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Tertullian on idolatry

The principal crime of the human race, the highest guilt charged upon the world, the whole procuring cause of judgment, is idolatry. For, although each single fault retains its own proper feature, although it is destined to judgment under its own proper name also, yet it is marked off under the general account of idolatry. Set aside names, examine works, the idolater is likewise a murderer. Do you inquire whom he has slain? If it contributes ought to the aggravation of the indictment, no stranger nor personal enemy, but his own self. By what snares? Those of his error. By what weapon? The offence done to God. By how many blows? As many as are his idolatries. He who affirms that the idolater perishes not, will affirm that the idolater has not committed murder. Further, you may recognize in the same crime adultery and fornication; for he who serves false gods is doubtless an adulterer of truth, because all falsehood is adultery. So, too, he is sunk in fornication. For who that is a fellow-worker with unclean spirits, does not stalk in general pollution and fornication? And thus it is that the Holy Scriptures use the designation of fornication in their upbraiding of idolatry.

The essence of fraud, I take it, is, that any should seize what is another’s, or refuse to another his due; and, of course, fraud done toward man is a name of greatest crime. Well, but idolatry does fraud to God, by refusing to Him, and conferring on others, His honors; so that to fraud it also conjoins contumely. But if fraud, just as much as fornication and adultery, entails death, then, in these cases, equally with the former, idolatry stands unacquitted of the impeachment of murder. After such crimes, so pernicious, so devouring of salvation, all other crimes also, after some manner, and separately disposed in order, find their own essence represented in idolatry. In it also are the concupiscences of the world. For what solemnity of idolatry is without the circumstance of dress and ornament? In it are lasciviousnesses and drunkennesses; since it is, for the most part, for the sake of food, and stomach, and appetite, that these solemnities are frequented. In it is unrighteousness. For what more unrighteous than it, which knows not the Father of righteousness? In it also is vanity, since its whole system is vain. In it is mendacity, for its whole substance is false. Thus it comes to pass, that in idolatry all crimes are detected, and in all crimes idolatry. Even otherwise, since all faults savour of opposition to God, and there is nothing which savours of opposition to God which is not assigned to demons and unclean spirits, whose property idols are; doubtless, whoever commits a fault is chargeable with idolatry, for he does that which pertains to the proprietors of idols.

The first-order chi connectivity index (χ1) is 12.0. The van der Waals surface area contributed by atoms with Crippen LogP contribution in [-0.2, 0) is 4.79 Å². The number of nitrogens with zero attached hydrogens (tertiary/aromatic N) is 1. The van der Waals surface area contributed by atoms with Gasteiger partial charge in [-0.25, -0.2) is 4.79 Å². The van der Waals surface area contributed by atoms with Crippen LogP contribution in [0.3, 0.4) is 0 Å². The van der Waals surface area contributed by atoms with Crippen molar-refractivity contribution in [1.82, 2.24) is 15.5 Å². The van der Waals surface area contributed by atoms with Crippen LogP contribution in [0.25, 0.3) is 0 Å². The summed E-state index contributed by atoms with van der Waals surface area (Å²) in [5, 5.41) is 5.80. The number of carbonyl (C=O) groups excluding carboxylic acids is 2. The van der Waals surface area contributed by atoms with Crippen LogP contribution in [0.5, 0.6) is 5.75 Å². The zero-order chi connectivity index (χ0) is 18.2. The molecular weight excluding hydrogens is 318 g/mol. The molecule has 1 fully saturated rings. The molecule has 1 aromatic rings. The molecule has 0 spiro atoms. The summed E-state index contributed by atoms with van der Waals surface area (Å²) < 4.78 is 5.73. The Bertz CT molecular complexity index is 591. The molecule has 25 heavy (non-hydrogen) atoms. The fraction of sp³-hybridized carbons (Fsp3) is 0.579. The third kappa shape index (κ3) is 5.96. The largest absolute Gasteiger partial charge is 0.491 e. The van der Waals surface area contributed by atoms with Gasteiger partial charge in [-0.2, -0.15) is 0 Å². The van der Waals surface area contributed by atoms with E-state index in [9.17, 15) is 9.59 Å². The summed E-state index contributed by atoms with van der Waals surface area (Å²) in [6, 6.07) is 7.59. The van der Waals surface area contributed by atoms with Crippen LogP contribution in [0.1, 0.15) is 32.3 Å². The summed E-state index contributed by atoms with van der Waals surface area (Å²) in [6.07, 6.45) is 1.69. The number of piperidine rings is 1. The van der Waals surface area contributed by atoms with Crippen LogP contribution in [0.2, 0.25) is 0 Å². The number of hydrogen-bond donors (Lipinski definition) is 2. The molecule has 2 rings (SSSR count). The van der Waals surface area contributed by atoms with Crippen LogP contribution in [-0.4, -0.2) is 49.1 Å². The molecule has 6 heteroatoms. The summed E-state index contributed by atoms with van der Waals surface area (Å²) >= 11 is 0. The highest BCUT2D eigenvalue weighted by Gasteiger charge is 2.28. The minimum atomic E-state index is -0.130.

But let the universal names of crimes withdraw to the specialties of their own works; let idolatry remain in that which it is itself. Sufficient to itself is a name so inimical to God, a substance of crime so copious, which reaches forth so many branches, diffuses so many veins, that from this name, for the greatest part, is drawn the material of all the modes in which the expansiveness of idolatry has to be fore guarded against by us, since in manifold wise it subverts the servants of God; and this not only when unperceived, but also when cloaked over. Most men simply regard idolatry as to be interpreted in these senses alone, viz.: if one burn incense, or immolate a victim, or give a sacrificial banquet, or be bound to some sacred functions or priesthoods; just as if one were to regard adultery as to be accounted in kisses, and in embraces, and in actual fleshly contact; or murder as to be reckoned only in the shedding forth of blood, and in the actual taking away of life.

But how far wider an extent the Lord assigns to those crimes we are sure: when He defines adultery to consist even in concupiscence, “if one shall have cast an eye lustfully on,” and stirred his soul with immodest commotion; when He judges murder to consist even in a word of curse or of reproach, and in every impulse of anger, and in the neglect of charity toward a brother: just as John teaches, that he who hates his brother is a murderer. Else, both the devil’s ingenuity in malice, and God the Lord’s in the Discipline by which He fortifies us against the devil’s depths, would have but limited scope, if we were judged only in such faults as even the heathen nations have decreed punishable. How will our “righteousness abound above that of the Scribes and Pharisees,” as the Lord has prescribed, unless we shall have seen through the abundance of that adversary quality, that is, of unrighteousness? But if the head of unrighteousness is idolatry, the first point is, that we be fore-fortified against the abundance of idolatry, while we recognize it not only in its palpable manifestations.

References

Tertullian. (1885). On Idolatry. In A. Roberts, J. Donaldson, & A. C. Coxe (Eds.), S. Thelwall (Trans.), Latin Christianity: Its Founder, Tertullian (Vol. 3, pp. 61–62). Buffalo, NY: Christian Literature Company.

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